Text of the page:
Although under-utilised in QM and SCM research, qualitative research methods have recently been recommended by operations management scholars to complement frequent use of survey-based methodologies (Singhal et al. 2008). While empirical research, often in the form of survey-based methodologies, has emerged as the dominant paradigm in the field of operations, management, not least because of its applied nature (to quote Flynn, cited in Singhal et al. 2008, p. 346) ‘as we move into the future, many important issues relate to the global operations and SCM environment. It is important that we adapt our methods to a global context. Measures that were developed for use in a Western context may not be relevant in very different national cultures, both in terms of wording and in terms of the underlying constructs that they represent’. We therefore argue that the use of qualitative methods to explore issues of SCQM in the context of non-Western environment can uncover the dynamics of managing manufacturer–supplier relationships in terms of unethical and opportunistic behaviour, and the associated contextual factors underlying such misbehaviours. The adoption of qualitative and case-based approaches in this research is therefore a response to Singhal et al.’s (2008) recent call for multiple methods to explore SCQM practices in the context of non-Western economies.
Scholars exploring various aspects of organisation have also argued that qualitative methodology can result in generating, rather than collecting, data and can uncover significant insights into the attitudes of various parties as well as the full range of contextual issues underlying and influencing the research phenomenon (see Burgess 1984, Mason 1996, Easterby-Smith et al. 2003, Ogbonna and Harris 2005, p. 5). To probe beneath the surface of and provide a rich context for understanding the dynamics of supplier–manufacturer–customer partnerships and elucidating any weak link within the novel context of the research and encourage subjects to express their views at length, 148 in-depth interviews were conducted at two cases with a good cross-section of individuals or parties involved in supply chain partnerships. Based on the notion of a ‘systems-driven approach’ of both QM and SCM and the importance of global SCQM, all parties involved in upstream and downstream flow of raw materials, products and services – i.e. the triangle of supplier–manufacturer–customer – who were operating in different countries were
274 E. Soltani et al.
interviewed (see Bryman 1989). Intra-firm or manufacturing people provided a perspective on quality and supply chain policies; suppliers presented their views about the depth and breadth of manufacturer-supplier partnership; customers who formed the interface between QM and SCM presented a perspective from outside the supplier–manufacturer suite in terms of the real outcomes of their partnership. This in turn provided the opportunity for the researchers to identify any gap between the customers’ perceived product or service quality and the organisation’s rhetoric of SCQM, thereby elucidating the weak link in supply chain partnership.
Our approach to selection of research participants from intra-firm, upstream and downstream supply chain processes is consistent with the central concern of the qualitative research methods that ‘multiple perspectives’ must be systematically sought during the research inquiry (Strauss and Gorbin 1994, p. 280). In fact, the three types of key informants in our research form a triangle which represents a three-way partnership or triangular relationship involving upstream supply chain, firm/manufacturer, and down- stream supply chain parties. To effectively compete in the global marketplace, it is therefore imperative for the three parties to form, as Dittmer (1981, p. 485) rightly put it, a ‘strategic triangle’. This triangular partnership implies that the success or satisfaction of each party in the global supply chain is significantly shaped by or contingent on, first, the nature of the partnership between the other two parties, and more importantly and second, the degree of end customer satisfaction. In the presence of ineffective operations or malfunction or opportunistic behaviour of only one party or more, the partnership would result in (to quote McCarter and Northcraft 2007) a ‘social dilemma’, in that each party would pursue his/her own interest and therefore the whole supply chain would remain ineffective. Tables 1 and 2 present some descriptive statistics on the peculiarities of cases and interviewees.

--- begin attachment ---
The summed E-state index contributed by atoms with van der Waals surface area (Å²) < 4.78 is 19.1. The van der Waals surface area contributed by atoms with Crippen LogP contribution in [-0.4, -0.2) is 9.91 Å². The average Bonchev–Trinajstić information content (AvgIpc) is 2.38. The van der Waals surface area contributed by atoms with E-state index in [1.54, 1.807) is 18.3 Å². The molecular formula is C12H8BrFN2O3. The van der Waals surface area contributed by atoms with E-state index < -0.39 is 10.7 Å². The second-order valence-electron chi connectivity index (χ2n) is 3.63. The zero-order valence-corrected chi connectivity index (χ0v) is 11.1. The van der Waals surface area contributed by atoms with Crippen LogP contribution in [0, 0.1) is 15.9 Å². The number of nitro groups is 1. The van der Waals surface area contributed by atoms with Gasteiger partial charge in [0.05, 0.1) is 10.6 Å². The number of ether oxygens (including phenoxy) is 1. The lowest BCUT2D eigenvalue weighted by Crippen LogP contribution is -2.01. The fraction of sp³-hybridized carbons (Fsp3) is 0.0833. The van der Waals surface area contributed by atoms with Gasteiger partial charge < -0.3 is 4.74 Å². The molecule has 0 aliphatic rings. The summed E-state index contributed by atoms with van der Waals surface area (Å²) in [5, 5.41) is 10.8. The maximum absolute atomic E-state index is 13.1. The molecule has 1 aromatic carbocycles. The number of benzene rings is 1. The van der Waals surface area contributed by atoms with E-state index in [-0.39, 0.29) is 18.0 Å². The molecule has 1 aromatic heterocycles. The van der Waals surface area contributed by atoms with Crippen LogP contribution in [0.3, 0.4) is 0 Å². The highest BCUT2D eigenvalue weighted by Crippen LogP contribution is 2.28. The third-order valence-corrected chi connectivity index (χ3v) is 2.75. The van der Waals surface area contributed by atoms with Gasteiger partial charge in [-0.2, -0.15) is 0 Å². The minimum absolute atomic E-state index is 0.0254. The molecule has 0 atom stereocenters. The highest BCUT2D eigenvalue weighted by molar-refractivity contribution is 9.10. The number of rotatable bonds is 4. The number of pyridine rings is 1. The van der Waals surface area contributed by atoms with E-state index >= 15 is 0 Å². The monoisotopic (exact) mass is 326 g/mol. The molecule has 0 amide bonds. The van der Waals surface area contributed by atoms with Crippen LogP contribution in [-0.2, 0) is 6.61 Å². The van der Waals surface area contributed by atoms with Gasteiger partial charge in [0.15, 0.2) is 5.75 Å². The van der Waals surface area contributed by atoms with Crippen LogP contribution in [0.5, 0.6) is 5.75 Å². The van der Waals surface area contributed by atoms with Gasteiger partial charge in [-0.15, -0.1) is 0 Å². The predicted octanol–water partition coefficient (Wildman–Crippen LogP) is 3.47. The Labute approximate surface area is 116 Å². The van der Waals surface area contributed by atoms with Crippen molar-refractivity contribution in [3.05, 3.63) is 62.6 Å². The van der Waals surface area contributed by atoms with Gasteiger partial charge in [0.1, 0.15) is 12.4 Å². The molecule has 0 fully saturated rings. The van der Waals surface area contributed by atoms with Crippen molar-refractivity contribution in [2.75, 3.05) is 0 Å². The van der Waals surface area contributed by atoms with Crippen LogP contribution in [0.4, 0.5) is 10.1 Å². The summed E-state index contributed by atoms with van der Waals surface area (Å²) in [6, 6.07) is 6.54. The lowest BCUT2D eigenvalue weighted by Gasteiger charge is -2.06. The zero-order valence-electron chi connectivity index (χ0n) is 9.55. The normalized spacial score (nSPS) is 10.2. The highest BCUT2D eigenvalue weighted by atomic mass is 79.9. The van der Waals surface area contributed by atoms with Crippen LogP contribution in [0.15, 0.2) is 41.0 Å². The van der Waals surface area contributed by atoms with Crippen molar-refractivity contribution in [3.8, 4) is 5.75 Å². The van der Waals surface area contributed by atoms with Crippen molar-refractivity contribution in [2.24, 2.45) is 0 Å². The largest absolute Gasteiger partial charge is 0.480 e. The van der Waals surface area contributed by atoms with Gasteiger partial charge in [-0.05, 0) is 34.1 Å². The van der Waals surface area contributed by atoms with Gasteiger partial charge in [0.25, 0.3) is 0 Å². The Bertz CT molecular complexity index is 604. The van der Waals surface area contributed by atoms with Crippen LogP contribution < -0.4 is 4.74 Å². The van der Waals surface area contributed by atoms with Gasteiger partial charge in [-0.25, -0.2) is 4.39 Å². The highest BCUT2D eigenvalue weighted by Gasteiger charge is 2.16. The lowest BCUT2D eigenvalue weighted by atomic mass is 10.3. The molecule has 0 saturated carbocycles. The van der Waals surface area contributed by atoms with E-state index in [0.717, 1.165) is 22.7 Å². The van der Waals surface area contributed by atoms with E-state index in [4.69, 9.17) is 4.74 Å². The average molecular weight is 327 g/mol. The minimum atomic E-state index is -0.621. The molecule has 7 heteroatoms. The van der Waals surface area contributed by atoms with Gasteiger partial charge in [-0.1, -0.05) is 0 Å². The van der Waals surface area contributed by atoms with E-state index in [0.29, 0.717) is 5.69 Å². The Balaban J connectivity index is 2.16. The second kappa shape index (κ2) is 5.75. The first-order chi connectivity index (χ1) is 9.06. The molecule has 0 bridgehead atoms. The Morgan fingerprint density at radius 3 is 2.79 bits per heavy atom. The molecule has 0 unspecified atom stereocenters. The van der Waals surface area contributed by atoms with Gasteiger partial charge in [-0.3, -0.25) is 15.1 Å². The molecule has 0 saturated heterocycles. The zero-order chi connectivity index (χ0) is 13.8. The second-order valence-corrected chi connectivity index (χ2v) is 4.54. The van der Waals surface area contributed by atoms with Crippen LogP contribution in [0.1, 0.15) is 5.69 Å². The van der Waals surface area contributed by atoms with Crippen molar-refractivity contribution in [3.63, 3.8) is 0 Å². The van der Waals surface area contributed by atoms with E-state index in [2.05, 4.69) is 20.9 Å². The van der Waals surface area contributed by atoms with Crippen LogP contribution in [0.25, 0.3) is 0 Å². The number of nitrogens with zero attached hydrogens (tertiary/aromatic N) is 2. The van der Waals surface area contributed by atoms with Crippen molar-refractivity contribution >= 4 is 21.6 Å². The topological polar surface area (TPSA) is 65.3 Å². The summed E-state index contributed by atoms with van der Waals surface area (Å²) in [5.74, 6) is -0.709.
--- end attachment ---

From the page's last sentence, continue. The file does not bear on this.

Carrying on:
As our aim was to explore and analyse the dynamics of SCQM and whether partners involved in the supply chain partnership pursued their own self-interest and looked for business opportunities to their individual advantage (see McCarthy and Northcraft 2007, Morgan et al. 2007), thereby elucidating weak links in supply chain, we chose two large branded athletic and casual footwear and apparel sportswear manufacturers. They had production facilities in several Asian countries, namely, China, Vietnam, Malaysia, Taiwan and Indonesia. In addition to local and regional wholesalers, retailers and their privately-owned shops, the major clients for the two companies were Adidas, Puma, Reebok, Nike and Timberland with franchise stores in Asia, Middle East, Europe, Mexico and USA. Each of the two companies was an original equipment manufacturer (OEM) and an original design manufacturer (ODM). Both were in operation for over 20 years. The two cases were leading branded athletic and casual footwear and sportswear manufacturers in terms of growth in sales, dividends and rise in profit; they had well- established SCM in that strong partnerships with global brand customers were deemed essential; they had the largest number of employees; they had the largest market share in the branded wholesale athletic and casual footwear and apparel manufacturers; and finally they benefited from a very diversified global market across both developed and developing economies. Further analysis of the documentary evidence of the cases indicated that each case had different combinations of focal and ordinary suppliers with several owned and private distribution centres.
In respect of operations management techniques and modern management practices, the two cases had several other broad characteristics in common. In to improve continuously and compete at national, regional, and global levels, each case adopted a
International Journal of Production Research 275